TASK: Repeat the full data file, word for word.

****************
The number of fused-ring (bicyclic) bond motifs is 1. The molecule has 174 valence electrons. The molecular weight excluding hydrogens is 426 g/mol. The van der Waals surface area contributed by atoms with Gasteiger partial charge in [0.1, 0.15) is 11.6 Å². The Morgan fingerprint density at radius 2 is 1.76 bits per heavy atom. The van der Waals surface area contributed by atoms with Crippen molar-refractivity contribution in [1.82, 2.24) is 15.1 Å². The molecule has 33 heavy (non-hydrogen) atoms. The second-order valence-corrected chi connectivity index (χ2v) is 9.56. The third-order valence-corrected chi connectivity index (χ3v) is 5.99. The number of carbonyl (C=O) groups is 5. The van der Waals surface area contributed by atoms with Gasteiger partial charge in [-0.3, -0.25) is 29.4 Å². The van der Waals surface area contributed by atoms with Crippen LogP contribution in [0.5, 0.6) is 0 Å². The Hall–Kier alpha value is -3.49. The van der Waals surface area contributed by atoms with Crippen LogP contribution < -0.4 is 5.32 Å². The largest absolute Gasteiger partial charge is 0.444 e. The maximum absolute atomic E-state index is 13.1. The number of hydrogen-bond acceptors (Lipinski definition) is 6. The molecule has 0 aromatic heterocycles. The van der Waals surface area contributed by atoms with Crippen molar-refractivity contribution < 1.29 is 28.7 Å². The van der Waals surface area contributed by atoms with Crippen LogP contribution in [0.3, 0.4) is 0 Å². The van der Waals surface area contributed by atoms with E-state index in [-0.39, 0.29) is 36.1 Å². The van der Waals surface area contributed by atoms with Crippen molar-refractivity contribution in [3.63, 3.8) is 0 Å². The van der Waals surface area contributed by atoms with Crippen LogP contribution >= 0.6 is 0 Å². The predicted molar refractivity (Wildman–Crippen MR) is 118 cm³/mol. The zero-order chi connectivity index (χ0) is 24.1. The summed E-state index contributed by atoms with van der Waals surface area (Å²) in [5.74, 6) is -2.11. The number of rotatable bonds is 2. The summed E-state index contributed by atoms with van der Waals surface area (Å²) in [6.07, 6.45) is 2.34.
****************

The number of fused-ring (bicyclic) bond motifs is 1. The molecule has 174 valence electrons. The molecular weight excluding hydrogens is 426 g/mol. The van der Waals surface area contributed by atoms with Gasteiger partial charge in [0.1, 0.15) is 11.6 Å². The Morgan fingerprint density at radius 2 is 1.76 bits per heavy atom. The van der Waals surface area contributed by atoms with Crippen molar-refractivity contribution in [1.82, 2.24) is 15.1 Å². The molecule has 33 heavy (non-hydrogen) atoms. The second-order valence-corrected chi connectivity index (χ2v) is 9.56. The third-order valence-corrected chi connectivity index (χ3v) is 5.99. The number of carbonyl (C=O) groups is 5. The van der Waals surface area contributed by atoms with Gasteiger partial charge in [-0.3, -0.25) is 29.4 Å². The van der Waals surface area contributed by atoms with Crippen LogP contribution in [0.5, 0.6) is 0 Å². The Hall–Kier alpha value is -3.49. The van der Waals surface area contributed by atoms with Crippen LogP contribution < -0.4 is 5.32 Å². The largest absolute Gasteiger partial charge is 0.444 e. The maximum absolute atomic E-state index is 13.1. The number of hydrogen-bond acceptors (Lipinski definition) is 6. The molecule has 0 aromatic heterocycles. The van der Waals surface area contributed by atoms with Crippen molar-refractivity contribution < 1.29 is 28.7 Å². The van der Waals surface area contributed by atoms with Crippen LogP contribution in [0.3, 0.4) is 0 Å². The van der Waals surface area contributed by atoms with E-state index in [-0.39, 0.29) is 36.1 Å². The van der Waals surface area contributed by atoms with Crippen molar-refractivity contribution in [3.63, 3.8) is 0 Å². The van der Waals surface area contributed by atoms with Crippen LogP contribution >= 0.6 is 0 Å². The predicted molar refractivity (Wildman–Crippen MR) is 118 cm³/mol. The zero-order chi connectivity index (χ0) is 24.1. The summed E-state index contributed by atoms with van der Waals surface area (Å²) in [5.74, 6) is -2.11. The number of rotatable bonds is 2. The summed E-state index contributed by atoms with van der Waals surface area (Å²) in [6.07, 6.45) is 2.34.